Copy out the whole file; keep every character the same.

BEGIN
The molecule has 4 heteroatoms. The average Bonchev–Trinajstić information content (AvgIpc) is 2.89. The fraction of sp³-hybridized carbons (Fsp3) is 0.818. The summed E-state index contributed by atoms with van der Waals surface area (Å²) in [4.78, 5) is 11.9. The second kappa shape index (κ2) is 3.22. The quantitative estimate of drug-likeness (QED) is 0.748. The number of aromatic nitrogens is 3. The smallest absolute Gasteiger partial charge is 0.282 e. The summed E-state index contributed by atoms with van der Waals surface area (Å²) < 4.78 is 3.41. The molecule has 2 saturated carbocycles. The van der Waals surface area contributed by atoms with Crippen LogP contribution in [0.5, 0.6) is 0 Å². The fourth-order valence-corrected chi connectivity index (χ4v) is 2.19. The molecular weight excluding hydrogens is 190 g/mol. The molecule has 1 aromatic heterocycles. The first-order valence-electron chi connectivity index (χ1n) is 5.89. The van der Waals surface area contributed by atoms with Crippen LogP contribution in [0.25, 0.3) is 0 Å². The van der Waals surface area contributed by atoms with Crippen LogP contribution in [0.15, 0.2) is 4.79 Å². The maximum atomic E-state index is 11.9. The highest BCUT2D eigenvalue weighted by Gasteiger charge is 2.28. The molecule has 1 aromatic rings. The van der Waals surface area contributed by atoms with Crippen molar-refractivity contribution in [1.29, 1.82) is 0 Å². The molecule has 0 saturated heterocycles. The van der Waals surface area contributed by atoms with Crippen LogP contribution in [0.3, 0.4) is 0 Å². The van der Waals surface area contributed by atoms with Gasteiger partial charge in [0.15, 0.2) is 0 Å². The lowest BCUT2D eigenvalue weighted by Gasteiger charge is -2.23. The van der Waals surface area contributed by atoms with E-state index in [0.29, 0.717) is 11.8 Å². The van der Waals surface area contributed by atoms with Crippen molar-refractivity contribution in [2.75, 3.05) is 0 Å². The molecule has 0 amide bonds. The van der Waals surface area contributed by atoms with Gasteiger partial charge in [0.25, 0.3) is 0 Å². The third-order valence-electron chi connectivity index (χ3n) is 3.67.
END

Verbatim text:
The molecule has 4 heteroatoms. The average Bonchev–Trinajstić information content (AvgIpc) is 2.89. The fraction of sp³-hybridized carbons (Fsp3) is 0.818. The summed E-state index contributed by atoms with van der Waals surface area (Å²) in [4.78, 5) is 11.9. The second kappa shape index (κ2) is 3.22. The quantitative estimate of drug-likeness (QED) is 0.748. The number of aromatic nitrogens is 3. The smallest absolute Gasteiger partial charge is 0.282 e. The summed E-state index contributed by atoms with van der Waals surface area (Å²) < 4.78 is 3.41. The molecule has 2 saturated carbocycles. The van der Waals surface area contributed by atoms with Crippen LogP contribution in [0.5, 0.6) is 0 Å². The fourth-order valence-corrected chi connectivity index (χ4v) is 2.19. The molecular weight excluding hydrogens is 190 g/mol. The molecule has 1 aromatic heterocycles. The first-order valence-electron chi connectivity index (χ1n) is 5.89. The van der Waals surface area contributed by atoms with Crippen LogP contribution in [0.25, 0.3) is 0 Å². The van der Waals surface area contributed by atoms with Crippen LogP contribution in [0.15, 0.2) is 4.79 Å². The maximum atomic E-state index is 11.9. The highest BCUT2D eigenvalue weighted by Gasteiger charge is 2.28. The molecule has 1 aromatic rings. The van der Waals surface area contributed by atoms with Crippen molar-refractivity contribution in [1.29, 1.82) is 0 Å². The molecule has 0 saturated heterocycles. The van der Waals surface area contributed by atoms with Crippen LogP contribution in [0.3, 0.4) is 0 Å². The van der Waals surface area contributed by atoms with Gasteiger partial charge in [0.15, 0.2) is 0 Å². The lowest BCUT2D eigenvalue weighted by Gasteiger charge is -2.23. The van der Waals surface area contributed by atoms with E-state index in [0.29, 0.717) is 11.8 Å². The van der Waals surface area contributed by atoms with Crippen molar-refractivity contribution in [2.75, 3.05) is 0 Å². The molecule has 0 amide bonds. The van der Waals surface area contributed by atoms with Gasteiger partial charge in [0.25, 0.3) is 0 Å². The third-order valence-electron chi connectivity index (χ3n) is 3.67.